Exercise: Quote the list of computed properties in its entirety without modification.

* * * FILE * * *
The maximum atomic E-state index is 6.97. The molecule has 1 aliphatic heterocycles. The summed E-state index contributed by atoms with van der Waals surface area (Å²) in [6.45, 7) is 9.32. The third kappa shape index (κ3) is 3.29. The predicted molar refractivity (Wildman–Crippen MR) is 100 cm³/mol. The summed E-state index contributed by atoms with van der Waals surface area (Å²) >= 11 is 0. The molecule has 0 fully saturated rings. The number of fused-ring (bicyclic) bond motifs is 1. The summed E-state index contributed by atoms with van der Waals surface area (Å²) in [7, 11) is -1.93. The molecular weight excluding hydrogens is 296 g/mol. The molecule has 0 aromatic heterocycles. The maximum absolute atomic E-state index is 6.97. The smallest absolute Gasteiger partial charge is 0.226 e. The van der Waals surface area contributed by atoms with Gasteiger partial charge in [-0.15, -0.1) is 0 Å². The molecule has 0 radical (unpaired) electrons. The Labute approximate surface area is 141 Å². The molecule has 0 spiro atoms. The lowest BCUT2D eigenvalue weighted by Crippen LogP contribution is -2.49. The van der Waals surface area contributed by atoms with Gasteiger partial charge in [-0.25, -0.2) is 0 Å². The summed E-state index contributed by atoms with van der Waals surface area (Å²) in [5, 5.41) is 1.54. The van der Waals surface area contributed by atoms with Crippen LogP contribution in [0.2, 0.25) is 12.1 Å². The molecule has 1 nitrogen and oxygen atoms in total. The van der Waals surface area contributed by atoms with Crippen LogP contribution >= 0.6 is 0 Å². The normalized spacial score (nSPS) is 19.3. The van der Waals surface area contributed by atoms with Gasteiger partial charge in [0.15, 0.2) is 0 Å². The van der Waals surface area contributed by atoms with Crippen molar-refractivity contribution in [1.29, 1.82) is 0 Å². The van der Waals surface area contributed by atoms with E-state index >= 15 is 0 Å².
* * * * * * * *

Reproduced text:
The maximum atomic E-state index is 6.97. The molecule has 1 aliphatic heterocycles. The summed E-state index contributed by atoms with van der Waals surface area (Å²) in [6.45, 7) is 9.32. The third kappa shape index (κ3) is 3.29. The predicted molar refractivity (Wildman–Crippen MR) is 100 cm³/mol. The summed E-state index contributed by atoms with van der Waals surface area (Å²) >= 11 is 0. The molecule has 0 fully saturated rings. The number of fused-ring (bicyclic) bond motifs is 1. The summed E-state index contributed by atoms with van der Waals surface area (Å²) in [7, 11) is -1.93. The molecular weight excluding hydrogens is 296 g/mol. The molecule has 0 aromatic heterocycles. The maximum absolute atomic E-state index is 6.97. The smallest absolute Gasteiger partial charge is 0.226 e. The van der Waals surface area contributed by atoms with Gasteiger partial charge in [-0.15, -0.1) is 0 Å². The molecule has 0 radical (unpaired) electrons. The Labute approximate surface area is 141 Å². The molecule has 0 spiro atoms. The lowest BCUT2D eigenvalue weighted by Crippen LogP contribution is -2.49. The van der Waals surface area contributed by atoms with Gasteiger partial charge in [-0.25, -0.2) is 0 Å². The summed E-state index contributed by atoms with van der Waals surface area (Å²) in [5, 5.41) is 1.54. The van der Waals surface area contributed by atoms with Crippen LogP contribution in [0.2, 0.25) is 12.1 Å². The molecule has 1 nitrogen and oxygen atoms in total. The van der Waals surface area contributed by atoms with Crippen LogP contribution >= 0.6 is 0 Å². The normalized spacial score (nSPS) is 19.3. The van der Waals surface area contributed by atoms with Gasteiger partial charge in [0.15, 0.2) is 0 Å². The van der Waals surface area contributed by atoms with Crippen molar-refractivity contribution in [1.29, 1.82) is 0 Å². The van der Waals surface area contributed by atoms with E-state index >= 15 is 0 Å².